Hello

My daughter is doing a college assignment and I managed to help her with the majority of the question but cannot figure out the last part.

I have the characteristic equation and have made that a cubic but unsure on the M^-1 part

Thanks

Printable View

- Apr 11th 2012, 01:19 AMJane1947Help with question on matrices
Hello

My daughter is doing a college assignment and I managed to help her with the majority of the question but cannot figure out the last part.

I have the characteristic equation and have made that a cubic but unsure on the M^-1 part

Thanks - Apr 11th 2012, 02:22 AMDevenoRe: Help with question on matrices
ok, this is what i have, but you may want to check my arithmetic, because i DO make mistakes:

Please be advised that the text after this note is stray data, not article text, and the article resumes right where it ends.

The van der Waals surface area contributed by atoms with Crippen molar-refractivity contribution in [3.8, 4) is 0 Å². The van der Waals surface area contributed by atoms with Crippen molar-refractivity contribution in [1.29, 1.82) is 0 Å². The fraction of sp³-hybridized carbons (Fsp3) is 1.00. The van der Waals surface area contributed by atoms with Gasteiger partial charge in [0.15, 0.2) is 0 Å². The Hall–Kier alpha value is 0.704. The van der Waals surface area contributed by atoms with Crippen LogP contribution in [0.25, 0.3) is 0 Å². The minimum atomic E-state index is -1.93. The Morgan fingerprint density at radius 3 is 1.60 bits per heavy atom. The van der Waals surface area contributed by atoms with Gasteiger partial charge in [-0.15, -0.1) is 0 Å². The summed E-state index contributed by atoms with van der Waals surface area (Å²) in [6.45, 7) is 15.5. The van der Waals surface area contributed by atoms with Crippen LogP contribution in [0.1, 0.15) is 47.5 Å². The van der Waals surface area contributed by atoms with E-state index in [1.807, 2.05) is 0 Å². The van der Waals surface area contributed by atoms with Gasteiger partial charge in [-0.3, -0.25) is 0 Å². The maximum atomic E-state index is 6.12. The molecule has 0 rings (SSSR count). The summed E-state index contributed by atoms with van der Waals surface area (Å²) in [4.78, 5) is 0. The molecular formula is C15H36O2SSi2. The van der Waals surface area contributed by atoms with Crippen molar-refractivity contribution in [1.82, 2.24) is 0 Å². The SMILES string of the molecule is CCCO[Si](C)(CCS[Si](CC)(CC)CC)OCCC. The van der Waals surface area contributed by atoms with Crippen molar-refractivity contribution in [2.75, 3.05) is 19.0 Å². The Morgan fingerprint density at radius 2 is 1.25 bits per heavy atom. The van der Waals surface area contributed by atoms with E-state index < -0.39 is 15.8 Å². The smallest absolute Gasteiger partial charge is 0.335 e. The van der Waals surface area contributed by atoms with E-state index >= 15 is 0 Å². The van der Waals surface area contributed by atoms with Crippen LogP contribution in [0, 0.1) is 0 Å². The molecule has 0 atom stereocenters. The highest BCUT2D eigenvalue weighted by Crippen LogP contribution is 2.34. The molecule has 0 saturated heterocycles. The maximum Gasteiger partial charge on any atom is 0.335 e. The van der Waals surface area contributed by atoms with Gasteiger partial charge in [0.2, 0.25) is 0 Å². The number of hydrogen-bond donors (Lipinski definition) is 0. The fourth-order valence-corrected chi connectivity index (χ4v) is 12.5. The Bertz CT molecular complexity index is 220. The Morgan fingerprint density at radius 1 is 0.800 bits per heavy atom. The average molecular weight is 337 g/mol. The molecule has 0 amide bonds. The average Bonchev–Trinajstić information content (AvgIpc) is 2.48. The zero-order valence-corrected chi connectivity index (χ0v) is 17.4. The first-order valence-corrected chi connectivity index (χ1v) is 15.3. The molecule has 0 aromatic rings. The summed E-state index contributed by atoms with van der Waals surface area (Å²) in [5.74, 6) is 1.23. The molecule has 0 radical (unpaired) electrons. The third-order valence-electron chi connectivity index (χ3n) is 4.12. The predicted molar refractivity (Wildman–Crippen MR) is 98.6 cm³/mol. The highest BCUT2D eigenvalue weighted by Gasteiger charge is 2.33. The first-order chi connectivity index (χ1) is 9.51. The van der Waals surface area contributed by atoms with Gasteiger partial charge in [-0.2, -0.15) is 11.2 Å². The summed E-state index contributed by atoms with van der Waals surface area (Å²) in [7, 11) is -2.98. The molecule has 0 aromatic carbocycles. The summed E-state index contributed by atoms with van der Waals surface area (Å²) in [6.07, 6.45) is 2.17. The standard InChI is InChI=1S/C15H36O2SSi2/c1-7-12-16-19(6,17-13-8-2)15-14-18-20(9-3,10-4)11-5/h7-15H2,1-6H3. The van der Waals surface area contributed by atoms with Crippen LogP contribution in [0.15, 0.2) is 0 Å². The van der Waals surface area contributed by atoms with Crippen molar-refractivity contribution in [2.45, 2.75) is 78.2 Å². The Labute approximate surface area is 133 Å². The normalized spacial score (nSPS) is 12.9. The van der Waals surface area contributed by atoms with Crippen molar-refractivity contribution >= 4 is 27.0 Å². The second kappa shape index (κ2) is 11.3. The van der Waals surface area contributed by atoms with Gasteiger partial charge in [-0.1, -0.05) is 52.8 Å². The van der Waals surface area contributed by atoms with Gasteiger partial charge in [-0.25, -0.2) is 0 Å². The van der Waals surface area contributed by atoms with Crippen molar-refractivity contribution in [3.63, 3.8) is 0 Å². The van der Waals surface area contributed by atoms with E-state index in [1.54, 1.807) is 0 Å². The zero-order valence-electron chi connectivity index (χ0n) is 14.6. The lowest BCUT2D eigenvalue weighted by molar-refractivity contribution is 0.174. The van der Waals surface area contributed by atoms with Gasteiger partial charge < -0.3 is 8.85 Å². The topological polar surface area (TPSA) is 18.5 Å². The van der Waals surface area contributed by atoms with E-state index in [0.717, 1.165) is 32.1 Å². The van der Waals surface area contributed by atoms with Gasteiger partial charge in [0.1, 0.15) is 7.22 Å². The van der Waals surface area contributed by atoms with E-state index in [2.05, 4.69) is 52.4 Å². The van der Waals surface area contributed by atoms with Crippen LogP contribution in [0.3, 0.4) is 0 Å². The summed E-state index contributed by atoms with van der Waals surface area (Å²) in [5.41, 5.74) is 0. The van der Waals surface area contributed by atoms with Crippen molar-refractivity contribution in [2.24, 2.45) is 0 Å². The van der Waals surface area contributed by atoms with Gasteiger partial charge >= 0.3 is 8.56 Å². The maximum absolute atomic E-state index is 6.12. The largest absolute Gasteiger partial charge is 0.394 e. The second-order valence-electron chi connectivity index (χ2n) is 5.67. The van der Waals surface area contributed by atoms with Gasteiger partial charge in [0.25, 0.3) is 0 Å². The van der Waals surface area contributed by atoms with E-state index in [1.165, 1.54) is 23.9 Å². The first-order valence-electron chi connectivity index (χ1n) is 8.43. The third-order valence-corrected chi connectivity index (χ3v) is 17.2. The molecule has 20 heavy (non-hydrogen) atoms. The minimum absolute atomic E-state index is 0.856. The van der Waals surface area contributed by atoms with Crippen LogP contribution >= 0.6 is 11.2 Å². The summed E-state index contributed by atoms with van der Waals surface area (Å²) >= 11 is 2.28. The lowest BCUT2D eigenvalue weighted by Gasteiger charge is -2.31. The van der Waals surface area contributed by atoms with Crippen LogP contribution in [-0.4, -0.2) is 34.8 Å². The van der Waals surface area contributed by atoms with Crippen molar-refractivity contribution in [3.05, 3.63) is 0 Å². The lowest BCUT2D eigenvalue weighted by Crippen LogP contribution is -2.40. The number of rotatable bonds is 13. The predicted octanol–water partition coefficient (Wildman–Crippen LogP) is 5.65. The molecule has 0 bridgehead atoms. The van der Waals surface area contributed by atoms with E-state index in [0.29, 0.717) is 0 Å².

the Cayley-Hamilton theorem tells us M satisfies its own characteristic equation, which is .

therefore: , or put another way:

.

the trouble is now how to express in terms of . to accomplish that, we write:

, so that evidently:

, or:

, and re-arranging:

.

substituting back in our original equation:

, obtaining:

p = 23, q = -18, r = -40. - Apr 11th 2012, 06:23 AMJane1947Re: Help with question on matrices
Thanks very much for the time and effort you have put into this. I appreciate the answer and shall sit down with a pencil and try and explain it to her!